I spent last weekend at a miniaturist workshop working with modelling clays. We learned several new clay techniques. And, importantly, corrected faults in our improvised processes under the tutelege of Angie Scarr. Angie is a renowned polymer clay miniaturist who has taken the miniaturist polymer clay art-form leap years forward. She has over 30 years experimented with and fully understands the properties of the clay. But she also closely observes colour, texture, repeating patterns in nature so that her models are truly lifelike.
Now I don’t want to bore you (I’m sorry but a pun is intended here) with an account of the magnificently realistic peeled apples, oranges and bananas that we made. Or the strawberry plants that were left in various stages of assembly at the end of our second day. Yes, some of us were rather slow workers even though we had a small strawberry planter to fill! Nor shall I “show and tell” the wonderful cuts of salmon and whole fish we made, with shrimps on the sid. These will no doubt feature in a later blog. and they will certainly feature in my MedievalMorsels online shop. Except the bananas which, without checking, I am reasonably sure did not feature in a Middle Ages or early Renaissance diet. But every other food type we modelled over three days could be found on the Medieval high table.
I do want to mention that I was intrigued that we drove daily to and from the course in Kent through a village called Boar’s Head. Here I should thank my brother-in-law Jon for driving my sister Lucy and I rather early each morning - yes we were keen.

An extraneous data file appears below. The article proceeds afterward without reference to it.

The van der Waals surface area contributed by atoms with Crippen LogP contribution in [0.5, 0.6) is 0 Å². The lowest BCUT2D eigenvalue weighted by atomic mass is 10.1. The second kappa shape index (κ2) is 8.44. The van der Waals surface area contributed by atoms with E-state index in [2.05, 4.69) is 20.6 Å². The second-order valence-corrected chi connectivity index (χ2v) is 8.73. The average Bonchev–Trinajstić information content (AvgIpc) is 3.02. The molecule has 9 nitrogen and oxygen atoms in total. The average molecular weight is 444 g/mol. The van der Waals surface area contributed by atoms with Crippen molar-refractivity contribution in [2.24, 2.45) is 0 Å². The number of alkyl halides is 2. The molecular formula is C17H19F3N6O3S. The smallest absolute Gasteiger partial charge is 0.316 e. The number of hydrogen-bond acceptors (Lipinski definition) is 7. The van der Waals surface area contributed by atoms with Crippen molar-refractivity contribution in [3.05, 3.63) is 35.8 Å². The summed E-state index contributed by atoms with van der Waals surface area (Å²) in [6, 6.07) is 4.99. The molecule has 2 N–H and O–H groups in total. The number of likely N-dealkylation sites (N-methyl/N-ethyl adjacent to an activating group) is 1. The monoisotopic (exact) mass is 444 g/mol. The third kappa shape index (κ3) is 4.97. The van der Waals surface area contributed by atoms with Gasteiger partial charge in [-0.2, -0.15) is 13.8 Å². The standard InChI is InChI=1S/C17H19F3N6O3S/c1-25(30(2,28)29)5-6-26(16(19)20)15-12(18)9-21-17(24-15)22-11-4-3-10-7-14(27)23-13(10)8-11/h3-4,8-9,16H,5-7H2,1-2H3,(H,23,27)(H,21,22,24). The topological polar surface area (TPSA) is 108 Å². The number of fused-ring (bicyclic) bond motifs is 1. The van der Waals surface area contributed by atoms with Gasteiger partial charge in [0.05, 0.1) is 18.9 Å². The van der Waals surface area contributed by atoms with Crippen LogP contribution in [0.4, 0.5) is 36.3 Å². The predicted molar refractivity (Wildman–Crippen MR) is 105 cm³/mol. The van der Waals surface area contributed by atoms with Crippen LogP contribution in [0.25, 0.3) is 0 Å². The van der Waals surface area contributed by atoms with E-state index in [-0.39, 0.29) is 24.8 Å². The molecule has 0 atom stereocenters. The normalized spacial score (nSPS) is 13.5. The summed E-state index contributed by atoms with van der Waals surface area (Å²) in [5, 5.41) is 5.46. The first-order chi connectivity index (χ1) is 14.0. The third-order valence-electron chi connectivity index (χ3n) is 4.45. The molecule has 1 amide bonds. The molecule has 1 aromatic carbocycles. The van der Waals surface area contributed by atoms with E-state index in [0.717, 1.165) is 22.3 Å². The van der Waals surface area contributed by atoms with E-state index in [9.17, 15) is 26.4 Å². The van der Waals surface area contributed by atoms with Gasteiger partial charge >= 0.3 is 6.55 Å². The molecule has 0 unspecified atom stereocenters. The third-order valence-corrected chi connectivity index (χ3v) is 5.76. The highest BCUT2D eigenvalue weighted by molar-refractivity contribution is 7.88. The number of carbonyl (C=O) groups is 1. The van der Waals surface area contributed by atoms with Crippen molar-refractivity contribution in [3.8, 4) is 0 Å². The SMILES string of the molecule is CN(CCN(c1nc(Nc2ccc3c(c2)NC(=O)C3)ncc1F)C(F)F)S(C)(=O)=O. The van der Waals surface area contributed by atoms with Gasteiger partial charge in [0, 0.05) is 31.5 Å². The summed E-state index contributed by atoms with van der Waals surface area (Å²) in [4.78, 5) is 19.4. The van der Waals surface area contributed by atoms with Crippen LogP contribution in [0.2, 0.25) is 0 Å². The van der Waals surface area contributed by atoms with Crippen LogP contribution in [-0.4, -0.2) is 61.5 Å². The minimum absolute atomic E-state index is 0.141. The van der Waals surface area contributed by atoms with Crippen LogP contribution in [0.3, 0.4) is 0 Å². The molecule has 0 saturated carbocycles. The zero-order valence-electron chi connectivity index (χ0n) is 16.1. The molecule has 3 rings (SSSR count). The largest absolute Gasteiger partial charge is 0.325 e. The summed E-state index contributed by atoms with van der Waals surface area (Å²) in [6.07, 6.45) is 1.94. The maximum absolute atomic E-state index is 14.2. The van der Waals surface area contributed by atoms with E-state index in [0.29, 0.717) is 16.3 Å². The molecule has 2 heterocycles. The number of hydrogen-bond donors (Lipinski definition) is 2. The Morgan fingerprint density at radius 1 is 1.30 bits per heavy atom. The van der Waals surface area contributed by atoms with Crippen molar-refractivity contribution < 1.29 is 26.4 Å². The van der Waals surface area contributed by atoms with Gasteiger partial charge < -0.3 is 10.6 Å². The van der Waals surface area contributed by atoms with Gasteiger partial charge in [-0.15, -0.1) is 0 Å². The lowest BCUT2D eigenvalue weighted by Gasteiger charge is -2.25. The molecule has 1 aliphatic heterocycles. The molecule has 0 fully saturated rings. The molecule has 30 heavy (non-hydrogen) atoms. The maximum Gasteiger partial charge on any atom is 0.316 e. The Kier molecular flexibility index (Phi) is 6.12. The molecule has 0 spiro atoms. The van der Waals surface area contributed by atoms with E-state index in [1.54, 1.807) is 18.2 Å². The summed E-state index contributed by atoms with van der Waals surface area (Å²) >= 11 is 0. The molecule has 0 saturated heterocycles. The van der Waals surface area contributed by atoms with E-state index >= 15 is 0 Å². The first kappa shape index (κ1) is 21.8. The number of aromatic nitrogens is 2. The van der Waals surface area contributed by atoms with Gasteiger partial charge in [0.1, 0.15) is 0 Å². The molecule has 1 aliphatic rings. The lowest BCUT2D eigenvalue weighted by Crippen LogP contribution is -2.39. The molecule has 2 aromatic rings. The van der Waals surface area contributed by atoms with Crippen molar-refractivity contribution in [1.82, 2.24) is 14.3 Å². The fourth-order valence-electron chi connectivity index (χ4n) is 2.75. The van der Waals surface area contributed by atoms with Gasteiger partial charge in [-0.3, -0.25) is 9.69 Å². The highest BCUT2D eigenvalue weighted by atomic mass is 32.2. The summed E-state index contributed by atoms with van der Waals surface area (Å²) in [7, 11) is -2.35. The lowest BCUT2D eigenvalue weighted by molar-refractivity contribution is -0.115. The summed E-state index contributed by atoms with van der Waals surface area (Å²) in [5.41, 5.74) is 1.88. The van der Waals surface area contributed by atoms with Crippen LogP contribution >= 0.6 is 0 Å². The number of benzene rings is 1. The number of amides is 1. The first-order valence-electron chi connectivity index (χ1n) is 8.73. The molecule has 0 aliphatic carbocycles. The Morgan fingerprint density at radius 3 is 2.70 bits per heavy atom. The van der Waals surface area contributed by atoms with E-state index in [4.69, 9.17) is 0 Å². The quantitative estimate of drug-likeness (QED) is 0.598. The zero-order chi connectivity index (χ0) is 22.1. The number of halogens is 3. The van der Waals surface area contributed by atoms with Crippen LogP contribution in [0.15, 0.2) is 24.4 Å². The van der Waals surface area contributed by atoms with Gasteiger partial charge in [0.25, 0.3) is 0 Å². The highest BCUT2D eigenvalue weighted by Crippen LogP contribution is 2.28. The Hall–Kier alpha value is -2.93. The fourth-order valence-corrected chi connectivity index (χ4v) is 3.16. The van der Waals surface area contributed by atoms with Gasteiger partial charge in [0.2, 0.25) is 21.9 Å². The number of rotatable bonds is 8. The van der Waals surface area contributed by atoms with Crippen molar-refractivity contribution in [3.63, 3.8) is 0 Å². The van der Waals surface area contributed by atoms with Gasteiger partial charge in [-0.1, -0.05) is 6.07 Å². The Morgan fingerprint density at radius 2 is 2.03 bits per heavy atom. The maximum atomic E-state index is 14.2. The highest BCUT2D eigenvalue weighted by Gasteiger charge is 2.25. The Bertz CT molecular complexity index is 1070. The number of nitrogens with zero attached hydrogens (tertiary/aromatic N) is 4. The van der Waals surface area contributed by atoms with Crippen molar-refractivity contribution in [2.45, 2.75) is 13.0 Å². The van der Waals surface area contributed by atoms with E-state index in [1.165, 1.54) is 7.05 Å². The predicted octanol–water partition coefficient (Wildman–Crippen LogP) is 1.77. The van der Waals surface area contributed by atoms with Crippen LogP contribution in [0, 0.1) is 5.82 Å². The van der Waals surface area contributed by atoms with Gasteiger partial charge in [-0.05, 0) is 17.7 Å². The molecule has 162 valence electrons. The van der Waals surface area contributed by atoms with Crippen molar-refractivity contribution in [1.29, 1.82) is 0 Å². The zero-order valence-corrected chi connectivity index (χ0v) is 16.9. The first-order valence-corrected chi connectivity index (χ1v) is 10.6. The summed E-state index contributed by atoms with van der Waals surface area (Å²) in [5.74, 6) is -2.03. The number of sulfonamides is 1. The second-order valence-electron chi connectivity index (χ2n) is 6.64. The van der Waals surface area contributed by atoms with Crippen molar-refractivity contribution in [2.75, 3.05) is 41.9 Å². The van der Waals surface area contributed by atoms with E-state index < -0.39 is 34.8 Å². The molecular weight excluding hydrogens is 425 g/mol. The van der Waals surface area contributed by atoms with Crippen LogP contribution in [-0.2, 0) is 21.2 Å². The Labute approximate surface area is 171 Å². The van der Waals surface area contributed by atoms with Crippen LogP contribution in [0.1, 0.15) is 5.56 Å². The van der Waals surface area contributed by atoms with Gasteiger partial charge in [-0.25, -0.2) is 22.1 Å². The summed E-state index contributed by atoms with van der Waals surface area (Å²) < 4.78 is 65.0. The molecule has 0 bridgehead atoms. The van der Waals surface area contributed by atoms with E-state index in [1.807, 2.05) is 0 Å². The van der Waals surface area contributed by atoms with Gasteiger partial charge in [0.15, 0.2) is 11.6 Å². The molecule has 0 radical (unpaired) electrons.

Now I have always felt exposed to criticism, ever since I first opened my MedievalMorsels online shop in February of this year, because I did not model a boar’s head. Afterall it is what most people think of when first considering Medieval and Tudor food. Well admittedly we might think of the more usually served pig’s heads as well…
So I had to bite the bullet and model one. Well last night I modelled three and here they are.
One is decorated with strawberry flowers, leaves and berries. Oops I’ll never finish that strawberry plant now!
They make an outing to a new UK Miniatura event in Solihull tomorrow Sunday 16 November - lets see if any dolls house enthusiasts out there like them enough to buy them! To do that they would have to drop by the “Abasketof…” stall where my sister and her friend Gillian’s beautiful contemporary food and table settings will be on display. We both hope for a successful day at this new event in the internationally renowned Miniatura calendar.